NBC's team are not the only American stars on commentary duty this year. Pam Shriver is juggling her BBC commitments with the Ladies' Doubles and a strong, alas short-lived, run in the singles. Almanack caught up with her after a tough singles victory. How difficult is it to combine the long-term view of the pundit with short-term concentration? 'It's an art-form in tennis to have so many conflicts,' she admitted. 'But the TV people are understanding. If I win, they let me tape the show. If I lose, I do the show live. Now more than ever I don't want to turn my back on my next life.'

Tracy Austin, in the Portakabin marked 'Talent' on the NBC compound, is modest about her broadcasting. 'If you practise,' she said, 'you get better all the time. But I've had compliments from some of the players and that, to me, is the highest praise.' What's it like to work in the little NBC box on Centre Court? 'It's a great seat. You're that close to the court, and yet it's so quiet. There's three of you in there, though, and the stats person, so it's pretty tight.' So how about a pundit's prediction: who does she expect to watch in the final? 'I'd love it to be Martina, she's the sentimental favourite. And from the other half of the draw, maybe one of the youngsters - Lindsay Davenport is strong.' She smiles, and excuses herself, and Tracy Austin, once the youngest star at Wimbledon and now tipping her successor, strides off to the studio.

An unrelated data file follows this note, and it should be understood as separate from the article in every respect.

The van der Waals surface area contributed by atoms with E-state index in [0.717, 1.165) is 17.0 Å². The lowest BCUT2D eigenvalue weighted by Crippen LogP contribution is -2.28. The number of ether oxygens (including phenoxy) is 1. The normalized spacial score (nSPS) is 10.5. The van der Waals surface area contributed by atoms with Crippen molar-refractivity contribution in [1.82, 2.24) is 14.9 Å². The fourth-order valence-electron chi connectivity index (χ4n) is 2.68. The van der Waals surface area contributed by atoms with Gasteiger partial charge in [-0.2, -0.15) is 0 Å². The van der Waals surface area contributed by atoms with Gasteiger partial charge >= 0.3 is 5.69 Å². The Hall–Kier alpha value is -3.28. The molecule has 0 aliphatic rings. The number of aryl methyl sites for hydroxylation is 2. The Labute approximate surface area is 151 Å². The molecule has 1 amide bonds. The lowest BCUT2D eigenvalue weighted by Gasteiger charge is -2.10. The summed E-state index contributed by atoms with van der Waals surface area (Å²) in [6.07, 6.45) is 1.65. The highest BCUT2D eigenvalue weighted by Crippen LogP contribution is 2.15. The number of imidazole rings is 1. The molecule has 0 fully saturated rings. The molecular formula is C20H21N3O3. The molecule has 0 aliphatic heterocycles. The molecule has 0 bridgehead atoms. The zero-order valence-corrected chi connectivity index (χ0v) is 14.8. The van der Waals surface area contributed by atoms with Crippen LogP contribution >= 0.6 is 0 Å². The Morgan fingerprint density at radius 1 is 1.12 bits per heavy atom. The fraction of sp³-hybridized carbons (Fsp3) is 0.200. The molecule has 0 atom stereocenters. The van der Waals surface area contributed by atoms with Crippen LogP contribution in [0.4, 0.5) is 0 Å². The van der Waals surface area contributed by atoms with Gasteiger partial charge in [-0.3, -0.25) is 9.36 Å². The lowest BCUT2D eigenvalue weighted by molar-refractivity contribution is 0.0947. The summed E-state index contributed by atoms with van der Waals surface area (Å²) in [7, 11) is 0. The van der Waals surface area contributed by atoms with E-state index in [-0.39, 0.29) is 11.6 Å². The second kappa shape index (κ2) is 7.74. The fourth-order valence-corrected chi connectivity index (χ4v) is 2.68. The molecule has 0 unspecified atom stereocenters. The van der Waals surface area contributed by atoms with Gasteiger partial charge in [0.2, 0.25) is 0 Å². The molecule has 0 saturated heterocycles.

(Photograph omitted)

Have you tried new the Independent Digital Edition apps?
Caption competition
Caption competition
Latest stories from i100
Daily Quiz
Independent Dating
and  

By clicking 'Search' you
are agreeing to our
Terms of Use.

Career Services